Hyperglycemia Induced Tissue Damage Pathways and Causes

Section on Behavioral and Mental Health Research, Section on Genetics and Epidemiology, Joslin Diabetes Center, Harvard Medical School, Boston, Massachusetts, U.S.A.

Section on Vascular Cell Biology, Joslin Diabetes Center, Harvard Medical School, Boston, Massachusetts, U.S.A.

A. M. Jacobson

Section on Behavioral and Mental Health Research, Joslin Diabetes Center, Harvard Medical School, Boston, Massachusetts, U.S.A.

Since the initial findings from the Diabetes Control and Complications Trial (DCCT) were published in 1993 (1), the intensification of diabetes management to prevent or slow the onset of the complications associated with type 1 diabetes (T1D) has been a hallmark of diabetes treatment. The DCCT findings confirmed the strong link between hyperglycemia and the complications and put to rest a debate about the necessity of tight glycemic control [see (2) and (3) for the history of this debate]. During the past two decades, much attention has been paid to the mechanisms that promote hyperglycemia-induced tissue damage and to the potential ways to modify this process (4-6). The targeted population for intensified diabetes management may well be 2 million adults with T1D in the United States—based on the estimate of 10% of the 20.6 million diabetes patients (7). Further, the incidence of T1D appears to be increasing with a tendency toward younger age at onset (8-10). Taken together, there is a large population of individuals at risk for complications due to T1D with the likelihood of growing numbers in the future.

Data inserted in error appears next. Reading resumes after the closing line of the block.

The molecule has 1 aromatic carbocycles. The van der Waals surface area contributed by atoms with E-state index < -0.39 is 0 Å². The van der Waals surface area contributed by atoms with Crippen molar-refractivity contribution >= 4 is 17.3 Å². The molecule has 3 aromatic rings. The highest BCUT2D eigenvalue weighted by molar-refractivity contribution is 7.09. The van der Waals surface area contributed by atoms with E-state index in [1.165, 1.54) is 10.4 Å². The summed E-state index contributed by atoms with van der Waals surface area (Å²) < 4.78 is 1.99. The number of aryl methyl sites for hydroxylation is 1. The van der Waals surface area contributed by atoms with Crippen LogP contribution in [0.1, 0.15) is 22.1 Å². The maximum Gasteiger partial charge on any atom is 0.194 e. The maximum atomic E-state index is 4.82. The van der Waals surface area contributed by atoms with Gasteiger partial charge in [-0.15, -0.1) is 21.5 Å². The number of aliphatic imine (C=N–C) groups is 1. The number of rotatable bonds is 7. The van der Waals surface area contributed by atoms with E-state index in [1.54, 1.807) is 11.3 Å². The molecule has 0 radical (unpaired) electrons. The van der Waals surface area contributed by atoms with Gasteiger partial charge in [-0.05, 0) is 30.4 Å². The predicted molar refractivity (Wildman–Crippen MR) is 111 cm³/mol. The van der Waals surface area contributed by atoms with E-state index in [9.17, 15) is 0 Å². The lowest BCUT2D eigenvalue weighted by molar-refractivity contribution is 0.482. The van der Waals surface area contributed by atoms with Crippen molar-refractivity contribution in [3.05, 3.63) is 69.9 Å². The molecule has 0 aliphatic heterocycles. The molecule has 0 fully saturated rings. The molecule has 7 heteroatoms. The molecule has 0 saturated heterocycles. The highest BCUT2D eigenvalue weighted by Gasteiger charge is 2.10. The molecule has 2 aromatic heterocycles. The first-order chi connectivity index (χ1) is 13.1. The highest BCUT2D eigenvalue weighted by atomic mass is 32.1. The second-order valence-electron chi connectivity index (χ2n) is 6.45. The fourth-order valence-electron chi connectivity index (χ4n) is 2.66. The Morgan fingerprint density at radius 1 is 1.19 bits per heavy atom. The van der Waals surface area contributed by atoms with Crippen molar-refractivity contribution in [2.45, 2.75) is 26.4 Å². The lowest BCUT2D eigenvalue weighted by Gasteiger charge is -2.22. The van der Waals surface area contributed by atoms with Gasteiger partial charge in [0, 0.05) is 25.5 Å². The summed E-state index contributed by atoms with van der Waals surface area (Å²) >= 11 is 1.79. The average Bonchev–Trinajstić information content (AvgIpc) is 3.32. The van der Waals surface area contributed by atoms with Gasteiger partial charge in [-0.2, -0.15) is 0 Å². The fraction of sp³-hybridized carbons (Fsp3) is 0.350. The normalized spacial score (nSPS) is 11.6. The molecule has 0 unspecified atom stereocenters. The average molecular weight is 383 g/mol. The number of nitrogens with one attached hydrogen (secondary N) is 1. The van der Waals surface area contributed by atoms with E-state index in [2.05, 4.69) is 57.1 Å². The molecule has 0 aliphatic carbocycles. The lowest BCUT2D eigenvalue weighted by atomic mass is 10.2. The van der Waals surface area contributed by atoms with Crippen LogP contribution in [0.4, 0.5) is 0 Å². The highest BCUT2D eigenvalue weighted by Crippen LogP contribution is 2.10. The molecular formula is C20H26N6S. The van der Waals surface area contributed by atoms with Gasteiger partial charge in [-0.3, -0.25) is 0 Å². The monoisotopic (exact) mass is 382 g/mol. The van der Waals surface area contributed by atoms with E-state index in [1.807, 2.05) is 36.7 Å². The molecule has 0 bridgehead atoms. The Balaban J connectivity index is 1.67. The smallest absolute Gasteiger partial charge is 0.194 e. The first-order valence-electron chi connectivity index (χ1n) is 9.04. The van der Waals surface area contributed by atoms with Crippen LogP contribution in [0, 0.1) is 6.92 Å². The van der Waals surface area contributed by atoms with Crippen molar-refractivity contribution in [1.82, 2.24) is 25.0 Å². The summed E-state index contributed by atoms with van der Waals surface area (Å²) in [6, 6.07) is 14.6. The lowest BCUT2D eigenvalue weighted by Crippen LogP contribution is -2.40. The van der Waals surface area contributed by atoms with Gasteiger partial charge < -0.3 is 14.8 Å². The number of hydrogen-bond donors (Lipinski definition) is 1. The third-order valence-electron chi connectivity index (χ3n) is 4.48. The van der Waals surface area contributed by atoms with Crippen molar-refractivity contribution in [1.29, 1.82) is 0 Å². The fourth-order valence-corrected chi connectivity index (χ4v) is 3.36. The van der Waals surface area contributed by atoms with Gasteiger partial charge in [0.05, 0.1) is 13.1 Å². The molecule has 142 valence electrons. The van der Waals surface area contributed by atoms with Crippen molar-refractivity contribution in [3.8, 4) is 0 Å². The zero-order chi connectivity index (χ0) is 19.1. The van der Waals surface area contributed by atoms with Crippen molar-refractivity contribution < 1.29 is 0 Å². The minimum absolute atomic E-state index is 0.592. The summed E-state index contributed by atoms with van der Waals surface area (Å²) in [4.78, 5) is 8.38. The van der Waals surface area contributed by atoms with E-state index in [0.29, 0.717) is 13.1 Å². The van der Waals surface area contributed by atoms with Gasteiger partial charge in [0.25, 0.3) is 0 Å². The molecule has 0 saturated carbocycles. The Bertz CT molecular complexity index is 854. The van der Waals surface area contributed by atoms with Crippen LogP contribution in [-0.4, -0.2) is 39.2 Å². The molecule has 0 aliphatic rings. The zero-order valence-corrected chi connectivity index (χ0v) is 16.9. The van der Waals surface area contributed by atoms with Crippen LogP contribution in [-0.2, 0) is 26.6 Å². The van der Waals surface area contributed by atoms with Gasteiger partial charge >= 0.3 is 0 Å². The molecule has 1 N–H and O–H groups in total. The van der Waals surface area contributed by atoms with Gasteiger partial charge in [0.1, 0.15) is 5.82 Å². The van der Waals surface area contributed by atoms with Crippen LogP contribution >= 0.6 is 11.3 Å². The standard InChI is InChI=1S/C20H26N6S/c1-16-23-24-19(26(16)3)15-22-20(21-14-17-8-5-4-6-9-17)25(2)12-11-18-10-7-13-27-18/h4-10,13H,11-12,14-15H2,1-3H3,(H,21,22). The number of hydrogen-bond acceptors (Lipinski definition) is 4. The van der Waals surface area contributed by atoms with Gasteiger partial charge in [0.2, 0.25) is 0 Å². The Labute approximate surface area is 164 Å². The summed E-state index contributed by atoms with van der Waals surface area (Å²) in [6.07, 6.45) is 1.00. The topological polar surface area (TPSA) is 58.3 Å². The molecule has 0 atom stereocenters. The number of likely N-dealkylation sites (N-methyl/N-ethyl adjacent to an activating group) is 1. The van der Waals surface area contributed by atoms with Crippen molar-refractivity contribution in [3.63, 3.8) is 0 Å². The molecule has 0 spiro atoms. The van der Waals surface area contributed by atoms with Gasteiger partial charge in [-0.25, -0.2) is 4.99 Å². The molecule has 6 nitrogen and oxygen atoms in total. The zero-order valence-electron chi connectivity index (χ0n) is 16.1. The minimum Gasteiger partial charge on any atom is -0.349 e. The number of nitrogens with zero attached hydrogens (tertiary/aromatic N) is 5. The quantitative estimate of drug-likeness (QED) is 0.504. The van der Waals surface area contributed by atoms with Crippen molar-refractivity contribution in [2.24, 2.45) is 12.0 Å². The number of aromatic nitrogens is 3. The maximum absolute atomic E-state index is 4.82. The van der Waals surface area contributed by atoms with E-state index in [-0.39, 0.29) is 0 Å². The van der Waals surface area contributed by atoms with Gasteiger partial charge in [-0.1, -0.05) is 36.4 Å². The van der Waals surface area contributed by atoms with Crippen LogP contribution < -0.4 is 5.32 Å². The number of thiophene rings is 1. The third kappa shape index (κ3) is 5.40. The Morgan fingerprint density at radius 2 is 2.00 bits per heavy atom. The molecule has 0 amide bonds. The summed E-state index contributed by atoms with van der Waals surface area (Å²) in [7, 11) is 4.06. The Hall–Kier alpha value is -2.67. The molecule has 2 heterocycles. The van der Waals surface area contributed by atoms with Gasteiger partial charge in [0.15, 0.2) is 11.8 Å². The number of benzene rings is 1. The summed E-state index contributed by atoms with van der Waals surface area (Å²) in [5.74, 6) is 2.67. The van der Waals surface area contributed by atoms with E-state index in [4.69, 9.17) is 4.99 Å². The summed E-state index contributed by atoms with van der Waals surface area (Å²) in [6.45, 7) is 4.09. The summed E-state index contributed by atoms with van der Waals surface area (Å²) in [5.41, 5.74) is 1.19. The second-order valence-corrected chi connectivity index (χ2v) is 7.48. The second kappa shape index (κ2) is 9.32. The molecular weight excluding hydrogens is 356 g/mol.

In this chapter, we discuss the evidence for hyperglycemia-induced tissue damage that results in the occurrence of complications and also address five topic areas: (i) complications that result from T1D, focusing on retinopathy and nephropathy as examples of microvascular complications and noting specific aspects of macrovascular complications, (ii) findings from the DCCT and several epidemiologic studies (11), as they directly relate to complications from T1D, (iii) findings concerning the pathways from hyperglycemia to tissue damage at the molecular level, highlighting the most accepted pathways and common links between them, (iv) the genetic and environmental factors that contribute to chronic hyperglycemia and eventually to long-term complications, and (v) the current momentum and

Accelerating Factors (e.g., hypertension, atherosclerosis)

Figure 1 Pathways and mechanisms of hyperglycemia-induced tissue damage.

the potential future work for finding effective treatments and interventions for preventing or slowing the complications associated with T1D. The conceptual framework that illustrates these associated topic areas is depicted in Figure 1. There are genetic and environmental influences that promote both the occurrence of hyperglycemia as well as the progression to complications. Further, the link between hyperglycemia and complications occurs through several pathways that may be moderated by various accelerating factors.

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